Why is President Trump so viscerally disregarded

A week before the parliamentary elections in Israel, Prime Minister Benjamin Netanyahu announced that if he won the election, he would annex the Jordan Valley. "Today I announce my intention to apply Israeli sovereignty to the Jordan Valley and the northern Dead Sea with the formation of the next government," said Netanyahu on Tuesday. He showed a map showing the area as "Israel's Eastern Frontier". Netanyahu promised to take the necessary steps immediately after the coalition was formed. He wanted to extend sovereignty to all Jewish settlements.

The politician of the right-wing nationalist Likud spoke of a "historic opportunity" since US President Donald Trump announced the presentation of his Middle East peace plan shortly after the elections in Israel. However, Netanyahu did not say whether he had discussed his actions with Trump. However, he announced that he would wait until the United States presented the Middle East peace plan with the implementation of his plan. From the White House, which is said to have been informed in advance by Netanyahu, it was said in the evening: There was no change in the plan.

After the withdrawal of US Middle East negotiator Jason Greenblatt announced last week, there are already doubts as to whether the plan, which has been announced several times, will ever be presented. Trump has promised that he will get the "deal of the century". In June, Netanyahu said during a tour of the Jordan country with the now relieved Security Advisor John Bolton and the US Ambassador to Israel, David Friedman: "This area west of the Jordan will always remain in our hands."

Around 450,000 Jewish settlers live in the West Bank

There was criticism of Netanyahu's announcement from both right and left parties in Israel, who unanimously described the move as campaign propaganda. Representatives of the New Right Party said that in his 13 years as Prime Minister he would have had enough time to take such steps. Even before the April election, after which Netanyahu failed to form a government, the prime minister had announced the annexation of parts of the West Bank. Most recently he had stated that no settlement would be abandoned. Around 450,000 Jewish settlers live in around 120 settlements in the Israeli-occupied West Bank.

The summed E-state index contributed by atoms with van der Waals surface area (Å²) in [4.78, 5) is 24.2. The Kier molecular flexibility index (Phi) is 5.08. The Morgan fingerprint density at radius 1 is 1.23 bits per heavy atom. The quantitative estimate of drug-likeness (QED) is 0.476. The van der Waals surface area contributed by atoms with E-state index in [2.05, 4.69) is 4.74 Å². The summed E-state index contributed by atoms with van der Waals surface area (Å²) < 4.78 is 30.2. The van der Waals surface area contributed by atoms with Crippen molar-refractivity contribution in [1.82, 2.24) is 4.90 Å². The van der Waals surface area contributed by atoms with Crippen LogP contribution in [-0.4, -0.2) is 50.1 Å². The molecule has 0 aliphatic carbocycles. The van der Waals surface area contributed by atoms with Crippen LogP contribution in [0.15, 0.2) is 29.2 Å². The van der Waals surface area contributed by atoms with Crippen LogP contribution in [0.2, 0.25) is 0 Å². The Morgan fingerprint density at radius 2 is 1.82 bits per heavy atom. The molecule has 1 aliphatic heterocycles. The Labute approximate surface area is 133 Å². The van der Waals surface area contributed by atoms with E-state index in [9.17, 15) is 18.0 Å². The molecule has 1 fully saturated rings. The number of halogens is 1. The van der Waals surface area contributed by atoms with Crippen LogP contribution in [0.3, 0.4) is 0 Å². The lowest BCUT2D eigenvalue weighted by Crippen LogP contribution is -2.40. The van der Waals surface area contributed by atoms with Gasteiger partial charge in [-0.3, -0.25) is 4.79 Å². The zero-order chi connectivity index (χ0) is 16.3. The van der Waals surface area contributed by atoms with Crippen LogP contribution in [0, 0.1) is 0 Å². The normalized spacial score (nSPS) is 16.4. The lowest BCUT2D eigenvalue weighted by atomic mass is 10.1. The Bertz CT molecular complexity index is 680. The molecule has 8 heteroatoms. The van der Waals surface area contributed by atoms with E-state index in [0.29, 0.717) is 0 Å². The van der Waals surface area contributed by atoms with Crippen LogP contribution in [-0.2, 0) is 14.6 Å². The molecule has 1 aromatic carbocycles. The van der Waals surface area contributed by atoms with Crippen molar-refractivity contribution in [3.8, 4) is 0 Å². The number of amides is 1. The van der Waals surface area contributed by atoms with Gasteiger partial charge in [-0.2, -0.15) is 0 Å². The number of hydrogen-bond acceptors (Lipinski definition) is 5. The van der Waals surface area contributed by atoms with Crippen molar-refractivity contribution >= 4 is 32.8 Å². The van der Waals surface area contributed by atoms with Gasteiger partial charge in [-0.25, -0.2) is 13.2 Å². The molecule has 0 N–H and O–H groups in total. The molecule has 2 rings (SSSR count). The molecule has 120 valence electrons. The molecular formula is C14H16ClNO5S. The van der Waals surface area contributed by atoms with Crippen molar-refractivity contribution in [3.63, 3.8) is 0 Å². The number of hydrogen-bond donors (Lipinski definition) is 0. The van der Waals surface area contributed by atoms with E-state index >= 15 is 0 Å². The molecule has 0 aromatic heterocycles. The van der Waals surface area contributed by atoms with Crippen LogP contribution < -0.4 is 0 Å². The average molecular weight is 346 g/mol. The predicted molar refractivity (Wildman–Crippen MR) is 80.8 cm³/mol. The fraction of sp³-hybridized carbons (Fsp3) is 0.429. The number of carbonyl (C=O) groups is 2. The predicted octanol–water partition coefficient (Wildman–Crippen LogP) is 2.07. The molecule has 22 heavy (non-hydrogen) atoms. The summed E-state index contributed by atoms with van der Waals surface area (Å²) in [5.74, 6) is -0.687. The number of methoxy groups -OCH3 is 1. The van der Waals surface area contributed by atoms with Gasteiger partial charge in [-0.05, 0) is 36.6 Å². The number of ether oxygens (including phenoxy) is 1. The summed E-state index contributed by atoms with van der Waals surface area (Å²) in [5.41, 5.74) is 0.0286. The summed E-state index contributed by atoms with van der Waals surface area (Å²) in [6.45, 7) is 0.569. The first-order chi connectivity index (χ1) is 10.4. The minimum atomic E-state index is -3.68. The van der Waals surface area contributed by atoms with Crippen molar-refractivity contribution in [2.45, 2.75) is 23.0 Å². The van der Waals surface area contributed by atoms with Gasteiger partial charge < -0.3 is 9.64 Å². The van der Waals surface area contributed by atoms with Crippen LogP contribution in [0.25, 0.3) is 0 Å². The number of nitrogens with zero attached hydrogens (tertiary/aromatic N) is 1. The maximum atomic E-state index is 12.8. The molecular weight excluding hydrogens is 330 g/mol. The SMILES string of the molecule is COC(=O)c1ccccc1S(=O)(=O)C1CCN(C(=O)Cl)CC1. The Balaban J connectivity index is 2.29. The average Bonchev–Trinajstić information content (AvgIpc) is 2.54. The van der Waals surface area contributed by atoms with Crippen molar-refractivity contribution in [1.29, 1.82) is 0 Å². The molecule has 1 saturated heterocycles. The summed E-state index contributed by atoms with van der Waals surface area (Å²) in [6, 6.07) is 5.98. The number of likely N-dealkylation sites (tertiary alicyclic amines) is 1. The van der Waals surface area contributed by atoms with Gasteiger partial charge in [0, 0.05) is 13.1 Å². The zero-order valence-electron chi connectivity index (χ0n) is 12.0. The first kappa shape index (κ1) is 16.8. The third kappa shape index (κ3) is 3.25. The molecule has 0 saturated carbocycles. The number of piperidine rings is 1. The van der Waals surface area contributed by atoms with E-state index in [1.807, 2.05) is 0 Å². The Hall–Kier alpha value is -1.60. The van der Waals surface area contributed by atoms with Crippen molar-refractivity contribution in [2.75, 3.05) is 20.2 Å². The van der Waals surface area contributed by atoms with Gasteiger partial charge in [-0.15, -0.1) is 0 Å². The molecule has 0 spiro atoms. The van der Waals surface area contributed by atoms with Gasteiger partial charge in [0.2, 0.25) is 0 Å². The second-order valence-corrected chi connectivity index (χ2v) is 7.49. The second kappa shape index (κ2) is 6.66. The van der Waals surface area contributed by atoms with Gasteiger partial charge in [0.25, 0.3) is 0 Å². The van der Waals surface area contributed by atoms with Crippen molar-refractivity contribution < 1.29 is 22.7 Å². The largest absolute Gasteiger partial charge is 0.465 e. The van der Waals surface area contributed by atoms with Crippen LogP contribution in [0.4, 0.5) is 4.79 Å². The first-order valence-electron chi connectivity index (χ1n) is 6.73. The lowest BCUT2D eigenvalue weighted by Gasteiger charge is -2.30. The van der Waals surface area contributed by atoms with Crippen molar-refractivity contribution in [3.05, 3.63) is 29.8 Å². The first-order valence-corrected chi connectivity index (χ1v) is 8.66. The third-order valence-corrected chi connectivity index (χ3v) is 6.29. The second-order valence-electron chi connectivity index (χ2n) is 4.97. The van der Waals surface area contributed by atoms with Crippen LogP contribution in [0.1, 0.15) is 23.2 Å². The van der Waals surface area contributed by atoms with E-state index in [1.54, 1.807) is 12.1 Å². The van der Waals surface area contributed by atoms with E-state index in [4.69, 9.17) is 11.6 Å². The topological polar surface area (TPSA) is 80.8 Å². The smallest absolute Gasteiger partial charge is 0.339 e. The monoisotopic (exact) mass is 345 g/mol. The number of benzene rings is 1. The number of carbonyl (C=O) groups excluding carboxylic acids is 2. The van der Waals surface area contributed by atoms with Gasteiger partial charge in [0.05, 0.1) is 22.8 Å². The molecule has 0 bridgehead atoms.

Israeli media interpreted Netanyahu's statements as an attempt to draw voters for the Likud away from other parties such as the New Right, which act as representatives of settler interests. In polls last week, the blue-white opposition alliance under Benny Gantz pushed itself in front of Netanyahu's Likud. In none of the polls is it enough for the formation of a right-wing government under Netanyahu's leadership without the party of Avigdor Lieberman, who voted the prime minister off after the April election.

Palestinian Prime Minister Mohammed Shtaye said: "The Palestinian territory is not part of Netanyahu's election campaign." Netanyahu is the central "saboteur of the peace process" and Israel will be the loser in the long term if the prime minister wants to win the elections in the short term by annexing the settlement blocs. In the next few days, the Palestinian leadership wants to discuss the consequences.

Netanyahu was holding a campaign rally in Ashdod Tuesday evening when sirens sounded. Palestinian militants fired two rockets from the Gaza Strip at Israel. Both missiles were intercepted by the Iron Dome defense system. The Prime Minister had to break off his speech and leave the stage. A few minutes later he continued his performance and declared: "Even if we are evacuated, we will return." Campaign appearances by politicians from other parties in Israeli locations near the Gaza Strip were also interrupted. On Wednesday night, the Israeli army attacked 15 targets in the northern and central part of the Gaza Strip.